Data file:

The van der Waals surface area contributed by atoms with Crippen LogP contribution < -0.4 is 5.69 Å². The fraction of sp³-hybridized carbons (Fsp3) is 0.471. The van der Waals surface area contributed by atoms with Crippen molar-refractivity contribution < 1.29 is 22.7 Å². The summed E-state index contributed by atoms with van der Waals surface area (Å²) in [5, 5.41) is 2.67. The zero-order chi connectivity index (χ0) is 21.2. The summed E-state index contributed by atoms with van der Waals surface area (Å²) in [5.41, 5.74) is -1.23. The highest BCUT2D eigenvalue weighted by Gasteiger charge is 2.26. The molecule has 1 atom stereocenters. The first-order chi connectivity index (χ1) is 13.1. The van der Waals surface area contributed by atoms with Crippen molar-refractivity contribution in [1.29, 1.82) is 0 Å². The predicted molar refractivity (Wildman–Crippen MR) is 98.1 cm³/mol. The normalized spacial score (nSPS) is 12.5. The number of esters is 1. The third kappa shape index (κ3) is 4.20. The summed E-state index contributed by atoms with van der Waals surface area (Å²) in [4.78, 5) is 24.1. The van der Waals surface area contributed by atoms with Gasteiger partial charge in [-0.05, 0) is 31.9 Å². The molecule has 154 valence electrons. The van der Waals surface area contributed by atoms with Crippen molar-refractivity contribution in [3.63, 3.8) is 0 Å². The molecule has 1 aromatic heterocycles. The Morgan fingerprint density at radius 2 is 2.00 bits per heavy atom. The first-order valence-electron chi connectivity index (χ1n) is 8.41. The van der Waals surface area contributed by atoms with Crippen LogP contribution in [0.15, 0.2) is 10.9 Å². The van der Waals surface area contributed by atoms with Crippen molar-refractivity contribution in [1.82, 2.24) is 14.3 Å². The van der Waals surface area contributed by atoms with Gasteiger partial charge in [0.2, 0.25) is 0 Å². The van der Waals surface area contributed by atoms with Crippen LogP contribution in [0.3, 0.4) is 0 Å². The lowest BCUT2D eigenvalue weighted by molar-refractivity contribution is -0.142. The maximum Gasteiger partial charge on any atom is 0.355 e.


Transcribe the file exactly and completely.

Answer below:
The van der Waals surface area contributed by atoms with Crippen LogP contribution < -0.4 is 5.69 Å². The fraction of sp³-hybridized carbons (Fsp3) is 0.471. The van der Waals surface area contributed by atoms with Crippen molar-refractivity contribution < 1.29 is 22.7 Å². The summed E-state index contributed by atoms with van der Waals surface area (Å²) in [5, 5.41) is 2.67. The zero-order chi connectivity index (χ0) is 21.2. The summed E-state index contributed by atoms with van der Waals surface area (Å²) in [5.41, 5.74) is -1.23. The highest BCUT2D eigenvalue weighted by Gasteiger charge is 2.26. The molecule has 1 atom stereocenters. The first-order chi connectivity index (χ1) is 13.1. The van der Waals surface area contributed by atoms with Crippen molar-refractivity contribution in [1.29, 1.82) is 0 Å². The predicted molar refractivity (Wildman–Crippen MR) is 98.1 cm³/mol. The normalized spacial score (nSPS) is 12.5. The number of esters is 1. The third kappa shape index (κ3) is 4.20. The summed E-state index contributed by atoms with van der Waals surface area (Å²) in [4.78, 5) is 24.1. The van der Waals surface area contributed by atoms with Gasteiger partial charge in [-0.05, 0) is 31.9 Å². The molecule has 154 valence electrons. The van der Waals surface area contributed by atoms with Crippen molar-refractivity contribution in [3.63, 3.8) is 0 Å². The molecule has 1 aromatic heterocycles. The Morgan fingerprint density at radius 2 is 2.00 bits per heavy atom. The first-order valence-electron chi connectivity index (χ1n) is 8.41. The van der Waals surface area contributed by atoms with Crippen LogP contribution in [0.15, 0.2) is 10.9 Å². The van der Waals surface area contributed by atoms with Crippen molar-refractivity contribution in [1.82, 2.24) is 14.3 Å². The van der Waals surface area contributed by atoms with Gasteiger partial charge in [0.2, 0.25) is 0 Å². The van der Waals surface area contributed by atoms with Crippen LogP contribution in [0.3, 0.4) is 0 Å². The lowest BCUT2D eigenvalue weighted by molar-refractivity contribution is -0.142. The maximum Gasteiger partial charge on any atom is 0.355 e.